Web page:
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McCain’s Simple Narrative

Last Wednesday, U.S. Senator John McCain gave a tough talk at the American Enterprise Institute, a Washington D.C. think tank.

His topic was Afghanistan.   His message was that the U.S. is losing the war.

The situation in Afghanistan is nowhere near as dire as it was in Iraq just two years ago …  But the same truth that was apparent three years ago in Iraq is apparent today in Afghanistan: when you aren’t winning in this kind of war, you are losing. And, in Afghanistan today, we are not winning. Let us not shy from the truth, but let us not be paralyzed by it either.

Fine.  Let’s not be paralyzed.  But there is a way in which Sen. McCain managed to avoid discussing the same realities on the ground that everyone else seems to be avoiding.

Let’s just take one issue in particular:  there is no such thing as “the” Taliban.  It might make for easy reporting, but the notion of a single opposition force serves to obscure more than it reveals.

Continue reading “McCain’s Simple Narrative”

Pakistan’s Long March is an Important Step to Democracy

(Post co-written with Samad Khurram,  a Pakistani citizen who participated in the 2008 Long March.  Samad is currently a student at Harvard University.)

There is something about marching for democracy that captures the imagination.  Perhaps it is because walking is the simplest of human activities.  One foot goes in front of the other, and a movement takes shape.

On March 12, democracy activists in Pakistan will breath new life into this old tradition.  In what is being called the Long March, potentially hundreds of thousands of concerned citizens will walk hundreds of miles to Islamabad, Pakistan’s capital city.

Their rallying cry?  The restoration of Pakistan’s independent judiciary.

Continue reading “Pakistan’s Long March is an Important Step to Democracy”

Opinion: U.S. policies have weakened Pakistani civilian rule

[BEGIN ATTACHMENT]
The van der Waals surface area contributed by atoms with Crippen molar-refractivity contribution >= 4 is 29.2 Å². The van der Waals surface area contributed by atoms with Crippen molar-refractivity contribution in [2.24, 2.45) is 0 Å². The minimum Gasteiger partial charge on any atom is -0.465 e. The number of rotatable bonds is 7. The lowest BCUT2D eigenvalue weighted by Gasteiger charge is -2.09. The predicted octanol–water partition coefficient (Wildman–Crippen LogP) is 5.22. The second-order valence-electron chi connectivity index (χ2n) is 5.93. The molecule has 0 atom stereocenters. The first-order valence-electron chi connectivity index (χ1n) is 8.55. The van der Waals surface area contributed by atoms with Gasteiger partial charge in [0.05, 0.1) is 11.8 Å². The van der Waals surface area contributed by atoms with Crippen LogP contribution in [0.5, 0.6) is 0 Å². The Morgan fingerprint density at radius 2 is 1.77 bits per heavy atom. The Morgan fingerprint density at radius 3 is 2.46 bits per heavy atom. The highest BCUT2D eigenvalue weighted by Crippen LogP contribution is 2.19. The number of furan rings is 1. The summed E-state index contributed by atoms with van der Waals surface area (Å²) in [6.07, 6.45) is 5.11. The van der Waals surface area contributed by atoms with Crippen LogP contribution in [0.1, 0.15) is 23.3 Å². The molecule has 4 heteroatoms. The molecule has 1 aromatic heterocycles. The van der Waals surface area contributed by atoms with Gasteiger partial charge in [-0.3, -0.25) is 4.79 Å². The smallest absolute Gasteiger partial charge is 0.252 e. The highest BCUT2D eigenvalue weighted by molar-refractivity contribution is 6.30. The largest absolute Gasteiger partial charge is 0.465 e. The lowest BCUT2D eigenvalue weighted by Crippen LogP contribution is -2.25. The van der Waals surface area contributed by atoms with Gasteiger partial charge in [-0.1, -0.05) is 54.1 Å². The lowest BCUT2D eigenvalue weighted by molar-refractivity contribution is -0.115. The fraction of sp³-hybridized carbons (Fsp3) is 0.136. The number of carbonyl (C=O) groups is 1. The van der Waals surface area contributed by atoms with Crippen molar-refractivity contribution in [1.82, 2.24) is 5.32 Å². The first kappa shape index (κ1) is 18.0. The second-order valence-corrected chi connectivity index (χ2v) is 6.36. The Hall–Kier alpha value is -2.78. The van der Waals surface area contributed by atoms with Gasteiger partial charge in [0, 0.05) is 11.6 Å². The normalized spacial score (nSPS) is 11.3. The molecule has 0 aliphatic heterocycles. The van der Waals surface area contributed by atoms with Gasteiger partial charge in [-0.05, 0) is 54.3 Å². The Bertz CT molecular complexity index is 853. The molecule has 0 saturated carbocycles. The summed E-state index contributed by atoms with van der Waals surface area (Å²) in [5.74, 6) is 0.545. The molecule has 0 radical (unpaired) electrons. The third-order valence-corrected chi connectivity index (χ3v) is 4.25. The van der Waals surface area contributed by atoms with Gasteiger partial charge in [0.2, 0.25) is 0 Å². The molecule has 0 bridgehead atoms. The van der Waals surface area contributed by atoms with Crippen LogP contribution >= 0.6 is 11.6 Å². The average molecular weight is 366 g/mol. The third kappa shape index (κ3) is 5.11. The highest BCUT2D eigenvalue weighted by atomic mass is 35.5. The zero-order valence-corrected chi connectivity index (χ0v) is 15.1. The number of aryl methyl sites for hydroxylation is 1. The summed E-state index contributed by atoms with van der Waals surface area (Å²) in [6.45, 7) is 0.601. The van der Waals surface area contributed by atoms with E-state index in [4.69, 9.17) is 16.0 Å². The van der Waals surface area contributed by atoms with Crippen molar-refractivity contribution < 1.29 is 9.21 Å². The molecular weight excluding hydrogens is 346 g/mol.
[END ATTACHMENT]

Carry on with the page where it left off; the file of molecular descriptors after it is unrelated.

…it is fairly clear that the idea of the Taliban somehow controlling Pakistan’s 172 million people is absurd.

Opinion:  U.S. policies have weakened Pakistani civilian rule

By Sanjeev Bery and Manan Ahmed

San Jose Mercury News  /  Posted: 02/17/2009

http://www.mercurynews.com/opinion/ci_11724597

Depending on whether you like watching your news or reading it, there were two very different reports on Pakistan this Sunday.

On CBS’ “60 Minutes,” Pakistani President Asif Zardari proclaimed that his nation is in a fight for its survival, with the Taliban “trying to take over the state of Pakistan.” Meanwhile, the Associated Press reported that Zardari’s government reached a 10-day cease fire with a Taliban-affiliated militia in the northern Swat Valley. The militia agreed to stop fighting, and in return, the government agreed to implement Islamic Sharia law in the area.

How does one reconcile the two accounts?

First, let’s dispense with the hyperbole. Pakistan is not on the verge of being taken over by Taliban militias.

Continue reading “Opinion: U.S. policies have weakened Pakistani civilian rule”

Full text: Obama’s interview with Al-Arabiya

Hisham Melhem’s interview with President Obama on Al Arabiya TV:

Tuesday, 27 January 2009
President gives first interview since taking office to Arab TV
AlArabiya.net

obama1_al-arabiya1

Q: Mr. President, thank you for this opportunity, we really appreciate it.

THE PRESIDENT: Thank you so much….

TRANSCRIPT

 

Video: Obama’s interview with Al-Arabiya

Hisham Melhem’s interview with President Obama on Al Arabiya TV:

Tuesday, 27 January 2009